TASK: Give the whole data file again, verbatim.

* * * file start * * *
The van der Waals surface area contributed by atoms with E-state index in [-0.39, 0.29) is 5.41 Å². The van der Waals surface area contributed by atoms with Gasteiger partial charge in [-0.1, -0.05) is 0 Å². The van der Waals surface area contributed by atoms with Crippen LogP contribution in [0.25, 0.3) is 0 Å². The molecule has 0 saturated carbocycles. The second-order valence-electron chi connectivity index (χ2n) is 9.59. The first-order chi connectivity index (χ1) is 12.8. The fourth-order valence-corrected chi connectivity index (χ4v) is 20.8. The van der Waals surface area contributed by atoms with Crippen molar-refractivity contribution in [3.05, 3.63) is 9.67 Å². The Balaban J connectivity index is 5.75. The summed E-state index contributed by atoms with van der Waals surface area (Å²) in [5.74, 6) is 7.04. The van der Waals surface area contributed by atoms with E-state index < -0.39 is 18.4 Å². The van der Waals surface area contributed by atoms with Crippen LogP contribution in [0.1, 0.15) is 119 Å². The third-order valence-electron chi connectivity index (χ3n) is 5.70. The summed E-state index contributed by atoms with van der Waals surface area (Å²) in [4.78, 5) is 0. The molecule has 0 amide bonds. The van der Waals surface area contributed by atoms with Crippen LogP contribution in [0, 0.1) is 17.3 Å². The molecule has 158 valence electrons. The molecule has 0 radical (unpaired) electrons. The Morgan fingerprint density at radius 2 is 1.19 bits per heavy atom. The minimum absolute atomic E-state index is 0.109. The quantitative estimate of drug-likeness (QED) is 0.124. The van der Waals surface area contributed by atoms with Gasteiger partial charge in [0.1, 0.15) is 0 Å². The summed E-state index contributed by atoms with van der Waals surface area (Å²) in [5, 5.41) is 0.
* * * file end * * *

The van der Waals surface area contributed by atoms with E-state index in [-0.39, 0.29) is 5.41 Å². The van der Waals surface area contributed by atoms with Gasteiger partial charge in [-0.1, -0.05) is 0 Å². The van der Waals surface area contributed by atoms with Crippen LogP contribution in [0.25, 0.3) is 0 Å². The molecule has 0 saturated carbocycles. The second-order valence-electron chi connectivity index (χ2n) is 9.59. The first-order chi connectivity index (χ1) is 12.8. The fourth-order valence-corrected chi connectivity index (χ4v) is 20.8. The van der Waals surface area contributed by atoms with Crippen molar-refractivity contribution in [3.05, 3.63) is 9.67 Å². The Balaban J connectivity index is 5.75. The summed E-state index contributed by atoms with van der Waals surface area (Å²) in [5.74, 6) is 7.04. The van der Waals surface area contributed by atoms with E-state index < -0.39 is 18.4 Å². The van der Waals surface area contributed by atoms with Crippen LogP contribution in [0.1, 0.15) is 119 Å². The third-order valence-electron chi connectivity index (χ3n) is 5.70. The summed E-state index contributed by atoms with van der Waals surface area (Å²) in [4.78, 5) is 0. The molecule has 0 amide bonds. The van der Waals surface area contributed by atoms with Crippen LogP contribution in [0, 0.1) is 17.3 Å². The molecule has 158 valence electrons. The molecule has 0 radical (unpaired) electrons. The Morgan fingerprint density at radius 2 is 1.19 bits per heavy atom. The minimum absolute atomic E-state index is 0.109. The quantitative estimate of drug-likeness (QED) is 0.124. The van der Waals surface area contributed by atoms with Gasteiger partial charge in [0.1, 0.15) is 0 Å². The summed E-state index contributed by atoms with van der Waals surface area (Å²) in [5, 5.41) is 0.